Adolescet self-regulatory and psychological capacities: A 12 month longitudinal study of the impact on positive youth development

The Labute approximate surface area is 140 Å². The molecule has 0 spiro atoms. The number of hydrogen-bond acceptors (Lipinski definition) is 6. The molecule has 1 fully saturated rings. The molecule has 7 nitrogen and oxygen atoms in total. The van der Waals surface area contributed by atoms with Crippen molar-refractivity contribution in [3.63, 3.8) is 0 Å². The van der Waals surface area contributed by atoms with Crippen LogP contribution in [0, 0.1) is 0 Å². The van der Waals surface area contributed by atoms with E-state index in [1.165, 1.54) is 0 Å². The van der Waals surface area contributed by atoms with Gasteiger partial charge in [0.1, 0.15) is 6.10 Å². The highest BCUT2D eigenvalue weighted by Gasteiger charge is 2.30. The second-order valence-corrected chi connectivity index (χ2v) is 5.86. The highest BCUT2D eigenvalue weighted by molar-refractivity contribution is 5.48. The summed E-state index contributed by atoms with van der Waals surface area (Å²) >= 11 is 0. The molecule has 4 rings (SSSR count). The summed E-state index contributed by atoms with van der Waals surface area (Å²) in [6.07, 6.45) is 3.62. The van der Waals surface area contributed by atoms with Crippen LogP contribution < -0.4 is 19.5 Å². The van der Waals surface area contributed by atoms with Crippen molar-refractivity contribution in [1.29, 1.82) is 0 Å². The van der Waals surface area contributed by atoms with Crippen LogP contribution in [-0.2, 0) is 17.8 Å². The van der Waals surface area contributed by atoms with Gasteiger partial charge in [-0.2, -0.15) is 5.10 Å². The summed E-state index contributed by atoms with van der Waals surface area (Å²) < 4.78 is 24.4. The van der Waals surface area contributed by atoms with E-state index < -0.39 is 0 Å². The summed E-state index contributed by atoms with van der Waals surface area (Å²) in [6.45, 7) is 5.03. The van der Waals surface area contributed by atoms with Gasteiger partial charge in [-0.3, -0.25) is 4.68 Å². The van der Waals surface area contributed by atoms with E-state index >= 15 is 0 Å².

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Positive youth development (PYD) refers to a focus on the developmental characteristics that lead to positive outcomes and behaviours among young people (Benson, 2003). The Five Cs Model of PYD (Lerner et al., 2005) is the most empirically supported measure of PYD (Heck & Subramaniam, 2009). However, concerns remain about the indicators used to operationalize the Five Cs PYD Model across adolescence, the manifestation of PYD across age and gender, and the generalizability of PYD measures outside of North America. Furthermore, the role of self-regulation, specifically intentional goal-directed behaviour, operationalised through the SOC model (Freund & Baltes, 2002), has been delineated as the primary mechanism through which PYD occurs (Lerner et al., 2001). However, a number of specific criticisms regarding the role of the SOC model in PYD have been identified, including; 1) relationships between SOC and positive and negative outcomes are weak; and 2) social and emotional aspects of self-regulation are omitted from the SOC model. The primary aims of this thesis were; (1) to assess the psychometric properties of the PYD measure in an Irish context; (2) develop a new measure of prosocial values; and (3) evaluate a new model of adolescent self-regulation and PYD. Using a dual-process model framework, the hypothesised model proposed that prosocial values, resistance to peer influence, emotion regulation, and future orientation are central to adolescent self-regulation and positive development. Analyses using confirmatory factor analyses, reliability analyses, tests of validity (e.g., convergent, known-groups, predictive over 12-months), and multigroup analyses were conducted on the Five Cs measure of PYD, which revealed good psychometric properties in an Irish adolescent sample (N = 672; Males = 387, Females = 284, gender not reported = 1). In addition, Structure Equation Modelling (SEM) was used to test the Adolescent Self-Regulation Model both cross-sectionally and longitudinally over 12-months. Prosocial values, autonomy from peers, and adaptive emotion regulation were identified as significant predictors of positive development. Limitations, theoretical and practical implications of this research, and directions for future research, are outlined.
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